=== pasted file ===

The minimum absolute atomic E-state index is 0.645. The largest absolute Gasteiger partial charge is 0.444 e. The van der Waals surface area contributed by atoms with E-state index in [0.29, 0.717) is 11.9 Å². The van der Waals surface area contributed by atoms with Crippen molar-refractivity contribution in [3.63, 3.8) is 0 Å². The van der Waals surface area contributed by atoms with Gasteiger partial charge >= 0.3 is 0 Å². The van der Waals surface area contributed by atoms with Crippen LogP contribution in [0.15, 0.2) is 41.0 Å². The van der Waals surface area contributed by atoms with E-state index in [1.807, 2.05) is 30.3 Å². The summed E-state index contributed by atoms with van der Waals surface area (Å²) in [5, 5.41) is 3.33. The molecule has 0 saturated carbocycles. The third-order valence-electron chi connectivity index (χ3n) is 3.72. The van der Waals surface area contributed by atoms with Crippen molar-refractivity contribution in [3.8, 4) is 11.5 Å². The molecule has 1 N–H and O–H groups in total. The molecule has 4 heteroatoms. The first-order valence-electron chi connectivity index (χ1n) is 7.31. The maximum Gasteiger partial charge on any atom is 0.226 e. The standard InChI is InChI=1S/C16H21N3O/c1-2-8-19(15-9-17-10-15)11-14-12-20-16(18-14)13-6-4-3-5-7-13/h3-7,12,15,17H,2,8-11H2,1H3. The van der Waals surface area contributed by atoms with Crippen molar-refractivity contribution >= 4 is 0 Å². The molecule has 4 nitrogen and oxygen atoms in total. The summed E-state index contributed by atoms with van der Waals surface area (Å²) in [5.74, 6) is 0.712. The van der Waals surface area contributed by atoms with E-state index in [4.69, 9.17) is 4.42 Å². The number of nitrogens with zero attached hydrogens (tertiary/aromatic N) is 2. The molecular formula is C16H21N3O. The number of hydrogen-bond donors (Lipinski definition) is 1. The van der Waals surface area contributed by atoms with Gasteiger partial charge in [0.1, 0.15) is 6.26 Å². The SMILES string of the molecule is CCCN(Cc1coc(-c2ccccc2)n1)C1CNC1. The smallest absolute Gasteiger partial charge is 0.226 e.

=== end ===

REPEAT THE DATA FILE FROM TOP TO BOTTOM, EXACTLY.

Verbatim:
The minimum absolute atomic E-state index is 0.645. The largest absolute Gasteiger partial charge is 0.444 e. The van der Waals surface area contributed by atoms with E-state index in [0.29, 0.717) is 11.9 Å². The van der Waals surface area contributed by atoms with Crippen molar-refractivity contribution in [3.63, 3.8) is 0 Å². The van der Waals surface area contributed by atoms with Gasteiger partial charge >= 0.3 is 0 Å². The van der Waals surface area contributed by atoms with Crippen LogP contribution in [0.15, 0.2) is 41.0 Å². The van der Waals surface area contributed by atoms with E-state index in [1.807, 2.05) is 30.3 Å². The summed E-state index contributed by atoms with van der Waals surface area (Å²) in [5, 5.41) is 3.33. The molecule has 0 saturated carbocycles. The third-order valence-electron chi connectivity index (χ3n) is 3.72. The van der Waals surface area contributed by atoms with Crippen molar-refractivity contribution in [3.8, 4) is 11.5 Å². The molecule has 1 N–H and O–H groups in total. The molecule has 4 heteroatoms. The first-order valence-electron chi connectivity index (χ1n) is 7.31. The maximum Gasteiger partial charge on any atom is 0.226 e. The standard InChI is InChI=1S/C16H21N3O/c1-2-8-19(15-9-17-10-15)11-14-12-20-16(18-14)13-6-4-3-5-7-13/h3-7,12,15,17H,2,8-11H2,1H3. The van der Waals surface area contributed by atoms with Crippen molar-refractivity contribution >= 4 is 0 Å². The molecule has 4 nitrogen and oxygen atoms in total. The summed E-state index contributed by atoms with van der Waals surface area (Å²) in [5.74, 6) is 0.712. The van der Waals surface area contributed by atoms with E-state index in [4.69, 9.17) is 4.42 Å². The number of nitrogens with zero attached hydrogens (tertiary/aromatic N) is 2. The molecular formula is C16H21N3O. The number of hydrogen-bond donors (Lipinski definition) is 1. The van der Waals surface area contributed by atoms with Gasteiger partial charge in [0.1, 0.15) is 6.26 Å². The SMILES string of the molecule is CCCN(Cc1coc(-c2ccccc2)n1)C1CNC1. The smallest absolute Gasteiger partial charge is 0.226 e.